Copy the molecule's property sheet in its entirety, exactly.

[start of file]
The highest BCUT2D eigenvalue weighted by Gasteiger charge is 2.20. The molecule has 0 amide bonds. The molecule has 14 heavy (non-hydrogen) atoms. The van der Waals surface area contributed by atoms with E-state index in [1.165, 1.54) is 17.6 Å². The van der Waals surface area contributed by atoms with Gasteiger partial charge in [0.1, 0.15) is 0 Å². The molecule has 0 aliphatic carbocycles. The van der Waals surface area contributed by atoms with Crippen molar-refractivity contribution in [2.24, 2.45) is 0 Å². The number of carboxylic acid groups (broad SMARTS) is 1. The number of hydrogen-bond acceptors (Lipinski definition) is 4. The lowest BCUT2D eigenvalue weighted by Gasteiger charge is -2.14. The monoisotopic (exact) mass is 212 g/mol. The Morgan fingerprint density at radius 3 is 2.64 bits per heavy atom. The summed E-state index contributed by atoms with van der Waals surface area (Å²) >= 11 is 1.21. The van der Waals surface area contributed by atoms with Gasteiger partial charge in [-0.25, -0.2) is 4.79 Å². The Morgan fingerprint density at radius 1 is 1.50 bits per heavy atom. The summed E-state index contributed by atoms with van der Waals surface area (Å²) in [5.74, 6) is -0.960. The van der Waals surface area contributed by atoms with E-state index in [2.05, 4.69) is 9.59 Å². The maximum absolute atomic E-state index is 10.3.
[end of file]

The highest BCUT2D eigenvalue weighted by Gasteiger charge is 2.20. The molecule has 0 amide bonds. The molecule has 14 heavy (non-hydrogen) atoms. The van der Waals surface area contributed by atoms with E-state index in [1.165, 1.54) is 17.6 Å². The van der Waals surface area contributed by atoms with Gasteiger partial charge in [0.1, 0.15) is 0 Å². The molecule has 0 aliphatic carbocycles. The van der Waals surface area contributed by atoms with Crippen molar-refractivity contribution in [2.24, 2.45) is 0 Å². The number of carboxylic acid groups (broad SMARTS) is 1. The number of hydrogen-bond acceptors (Lipinski definition) is 4. The lowest BCUT2D eigenvalue weighted by Gasteiger charge is -2.14. The monoisotopic (exact) mass is 212 g/mol. The Morgan fingerprint density at radius 3 is 2.64 bits per heavy atom. The summed E-state index contributed by atoms with van der Waals surface area (Å²) >= 11 is 1.21. The van der Waals surface area contributed by atoms with Gasteiger partial charge in [-0.25, -0.2) is 4.79 Å². The Morgan fingerprint density at radius 1 is 1.50 bits per heavy atom. The summed E-state index contributed by atoms with van der Waals surface area (Å²) in [5.74, 6) is -0.960. The van der Waals surface area contributed by atoms with E-state index in [2.05, 4.69) is 9.59 Å². The maximum absolute atomic E-state index is 10.3.